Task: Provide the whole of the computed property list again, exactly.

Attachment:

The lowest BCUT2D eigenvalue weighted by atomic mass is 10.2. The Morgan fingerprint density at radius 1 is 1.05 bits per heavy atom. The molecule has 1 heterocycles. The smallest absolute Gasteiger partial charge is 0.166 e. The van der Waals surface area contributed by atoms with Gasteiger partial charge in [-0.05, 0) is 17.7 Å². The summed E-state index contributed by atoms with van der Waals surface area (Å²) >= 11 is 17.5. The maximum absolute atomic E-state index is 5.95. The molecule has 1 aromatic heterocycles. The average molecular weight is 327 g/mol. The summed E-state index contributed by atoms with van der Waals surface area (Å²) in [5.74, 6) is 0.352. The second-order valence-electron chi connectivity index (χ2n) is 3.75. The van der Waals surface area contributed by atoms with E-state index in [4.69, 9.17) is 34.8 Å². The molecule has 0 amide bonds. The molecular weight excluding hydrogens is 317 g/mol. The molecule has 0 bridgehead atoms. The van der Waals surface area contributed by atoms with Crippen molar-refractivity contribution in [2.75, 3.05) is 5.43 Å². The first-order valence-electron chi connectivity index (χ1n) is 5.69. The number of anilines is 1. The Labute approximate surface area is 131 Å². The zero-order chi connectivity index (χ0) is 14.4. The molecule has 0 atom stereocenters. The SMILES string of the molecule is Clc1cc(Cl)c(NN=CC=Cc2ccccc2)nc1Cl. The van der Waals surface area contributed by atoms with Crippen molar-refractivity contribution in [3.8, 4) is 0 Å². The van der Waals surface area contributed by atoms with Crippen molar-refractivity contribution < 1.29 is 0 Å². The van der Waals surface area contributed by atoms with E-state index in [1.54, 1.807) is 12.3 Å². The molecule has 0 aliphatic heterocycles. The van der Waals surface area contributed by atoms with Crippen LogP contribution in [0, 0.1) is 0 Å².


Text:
The lowest BCUT2D eigenvalue weighted by atomic mass is 10.2. The Morgan fingerprint density at radius 1 is 1.05 bits per heavy atom. The molecule has 1 heterocycles. The smallest absolute Gasteiger partial charge is 0.166 e. The van der Waals surface area contributed by atoms with Gasteiger partial charge in [-0.05, 0) is 17.7 Å². The summed E-state index contributed by atoms with van der Waals surface area (Å²) >= 11 is 17.5. The maximum absolute atomic E-state index is 5.95. The molecule has 1 aromatic heterocycles. The average molecular weight is 327 g/mol. The summed E-state index contributed by atoms with van der Waals surface area (Å²) in [5.74, 6) is 0.352. The second-order valence-electron chi connectivity index (χ2n) is 3.75. The van der Waals surface area contributed by atoms with E-state index in [4.69, 9.17) is 34.8 Å². The molecule has 0 amide bonds. The molecular weight excluding hydrogens is 317 g/mol. The molecule has 0 bridgehead atoms. The van der Waals surface area contributed by atoms with Crippen molar-refractivity contribution in [2.75, 3.05) is 5.43 Å². The first-order valence-electron chi connectivity index (χ1n) is 5.69. The number of anilines is 1. The Labute approximate surface area is 131 Å². The zero-order chi connectivity index (χ0) is 14.4. The molecule has 0 atom stereocenters. The SMILES string of the molecule is Clc1cc(Cl)c(NN=CC=Cc2ccccc2)nc1Cl. The van der Waals surface area contributed by atoms with Crippen molar-refractivity contribution in [3.8, 4) is 0 Å². The van der Waals surface area contributed by atoms with Crippen molar-refractivity contribution < 1.29 is 0 Å². The van der Waals surface area contributed by atoms with E-state index in [1.54, 1.807) is 12.3 Å². The molecule has 0 aliphatic heterocycles. The van der Waals surface area contributed by atoms with Crippen LogP contribution in [0, 0.1) is 0 Å².